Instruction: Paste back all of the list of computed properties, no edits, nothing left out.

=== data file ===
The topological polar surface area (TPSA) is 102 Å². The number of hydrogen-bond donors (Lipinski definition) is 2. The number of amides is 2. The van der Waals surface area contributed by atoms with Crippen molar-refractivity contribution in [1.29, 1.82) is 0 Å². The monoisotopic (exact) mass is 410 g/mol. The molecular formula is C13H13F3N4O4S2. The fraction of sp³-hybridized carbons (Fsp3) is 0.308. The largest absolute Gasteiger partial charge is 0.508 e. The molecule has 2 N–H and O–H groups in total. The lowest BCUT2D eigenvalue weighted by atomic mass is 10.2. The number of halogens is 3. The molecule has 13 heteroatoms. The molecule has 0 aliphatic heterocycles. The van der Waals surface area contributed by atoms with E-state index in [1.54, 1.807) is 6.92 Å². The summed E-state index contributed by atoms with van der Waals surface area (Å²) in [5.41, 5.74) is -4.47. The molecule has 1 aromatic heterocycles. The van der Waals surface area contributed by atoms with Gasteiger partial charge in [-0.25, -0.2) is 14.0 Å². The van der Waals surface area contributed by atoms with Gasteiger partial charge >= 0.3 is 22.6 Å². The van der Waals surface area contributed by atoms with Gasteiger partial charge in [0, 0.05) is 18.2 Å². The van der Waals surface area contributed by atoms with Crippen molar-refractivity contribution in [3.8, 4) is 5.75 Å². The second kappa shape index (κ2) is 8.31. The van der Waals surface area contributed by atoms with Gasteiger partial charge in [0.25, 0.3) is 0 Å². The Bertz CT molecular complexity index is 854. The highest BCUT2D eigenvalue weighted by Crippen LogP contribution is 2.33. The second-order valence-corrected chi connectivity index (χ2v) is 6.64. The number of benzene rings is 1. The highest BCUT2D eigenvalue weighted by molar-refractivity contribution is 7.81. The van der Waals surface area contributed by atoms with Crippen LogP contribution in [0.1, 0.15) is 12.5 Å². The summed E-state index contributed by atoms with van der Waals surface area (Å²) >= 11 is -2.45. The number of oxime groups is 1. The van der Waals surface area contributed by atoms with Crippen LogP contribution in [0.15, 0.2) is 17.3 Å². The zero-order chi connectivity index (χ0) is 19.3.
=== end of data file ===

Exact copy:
The topological polar surface area (TPSA) is 102 Å². The number of hydrogen-bond donors (Lipinski definition) is 2. The number of amides is 2. The van der Waals surface area contributed by atoms with Crippen molar-refractivity contribution in [1.29, 1.82) is 0 Å². The monoisotopic (exact) mass is 410 g/mol. The molecular formula is C13H13F3N4O4S2. The fraction of sp³-hybridized carbons (Fsp3) is 0.308. The largest absolute Gasteiger partial charge is 0.508 e. The molecule has 2 N–H and O–H groups in total. The lowest BCUT2D eigenvalue weighted by atomic mass is 10.2. The number of halogens is 3. The molecule has 13 heteroatoms. The molecule has 0 aliphatic heterocycles. The van der Waals surface area contributed by atoms with E-state index in [1.54, 1.807) is 6.92 Å². The summed E-state index contributed by atoms with van der Waals surface area (Å²) in [5.41, 5.74) is -4.47. The molecule has 1 aromatic heterocycles. The van der Waals surface area contributed by atoms with Gasteiger partial charge in [-0.25, -0.2) is 14.0 Å². The van der Waals surface area contributed by atoms with Gasteiger partial charge >= 0.3 is 22.6 Å². The van der Waals surface area contributed by atoms with Gasteiger partial charge in [0, 0.05) is 18.2 Å². The van der Waals surface area contributed by atoms with Crippen molar-refractivity contribution in [3.8, 4) is 5.75 Å². The second kappa shape index (κ2) is 8.31. The van der Waals surface area contributed by atoms with Gasteiger partial charge in [0.25, 0.3) is 0 Å². The Bertz CT molecular complexity index is 854. The highest BCUT2D eigenvalue weighted by Crippen LogP contribution is 2.33. The second-order valence-corrected chi connectivity index (χ2v) is 6.64. The number of benzene rings is 1. The highest BCUT2D eigenvalue weighted by molar-refractivity contribution is 7.81. The van der Waals surface area contributed by atoms with Crippen LogP contribution in [0.1, 0.15) is 12.5 Å². The summed E-state index contributed by atoms with van der Waals surface area (Å²) >= 11 is -2.45. The number of oxime groups is 1. The van der Waals surface area contributed by atoms with Crippen LogP contribution in [0.15, 0.2) is 17.3 Å². The zero-order chi connectivity index (χ0) is 19.3.